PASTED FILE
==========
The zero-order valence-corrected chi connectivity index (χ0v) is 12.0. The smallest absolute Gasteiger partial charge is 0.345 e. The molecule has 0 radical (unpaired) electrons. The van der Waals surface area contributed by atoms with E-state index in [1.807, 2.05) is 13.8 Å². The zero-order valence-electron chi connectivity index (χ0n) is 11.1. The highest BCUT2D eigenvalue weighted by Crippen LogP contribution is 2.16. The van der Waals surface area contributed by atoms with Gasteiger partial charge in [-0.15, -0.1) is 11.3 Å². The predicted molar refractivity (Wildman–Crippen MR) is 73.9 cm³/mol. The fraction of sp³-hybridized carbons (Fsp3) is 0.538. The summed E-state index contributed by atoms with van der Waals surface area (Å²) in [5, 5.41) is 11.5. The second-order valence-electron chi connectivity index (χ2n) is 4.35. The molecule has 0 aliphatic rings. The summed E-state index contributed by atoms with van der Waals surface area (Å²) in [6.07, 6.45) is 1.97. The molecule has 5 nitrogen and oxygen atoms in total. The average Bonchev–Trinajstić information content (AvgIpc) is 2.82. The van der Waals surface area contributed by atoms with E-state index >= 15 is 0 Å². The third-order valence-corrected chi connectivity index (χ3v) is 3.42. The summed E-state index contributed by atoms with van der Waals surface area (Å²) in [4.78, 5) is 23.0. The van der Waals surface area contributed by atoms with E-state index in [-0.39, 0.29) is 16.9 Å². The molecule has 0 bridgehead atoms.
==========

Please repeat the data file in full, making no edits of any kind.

The zero-order valence-corrected chi connectivity index (χ0v) is 12.0. The smallest absolute Gasteiger partial charge is 0.345 e. The molecule has 0 radical (unpaired) electrons. The van der Waals surface area contributed by atoms with E-state index in [1.807, 2.05) is 13.8 Å². The zero-order valence-electron chi connectivity index (χ0n) is 11.1. The highest BCUT2D eigenvalue weighted by Crippen LogP contribution is 2.16. The van der Waals surface area contributed by atoms with Gasteiger partial charge in [-0.15, -0.1) is 11.3 Å². The predicted molar refractivity (Wildman–Crippen MR) is 73.9 cm³/mol. The fraction of sp³-hybridized carbons (Fsp3) is 0.538. The summed E-state index contributed by atoms with van der Waals surface area (Å²) in [5, 5.41) is 11.5. The second-order valence-electron chi connectivity index (χ2n) is 4.35. The molecule has 0 aliphatic rings. The summed E-state index contributed by atoms with van der Waals surface area (Å²) in [6.07, 6.45) is 1.97. The molecule has 5 nitrogen and oxygen atoms in total. The average Bonchev–Trinajstić information content (AvgIpc) is 2.82. The van der Waals surface area contributed by atoms with E-state index >= 15 is 0 Å². The third-order valence-corrected chi connectivity index (χ3v) is 3.42. The summed E-state index contributed by atoms with van der Waals surface area (Å²) in [4.78, 5) is 23.0. The van der Waals surface area contributed by atoms with E-state index in [-0.39, 0.29) is 16.9 Å². The molecule has 0 bridgehead atoms.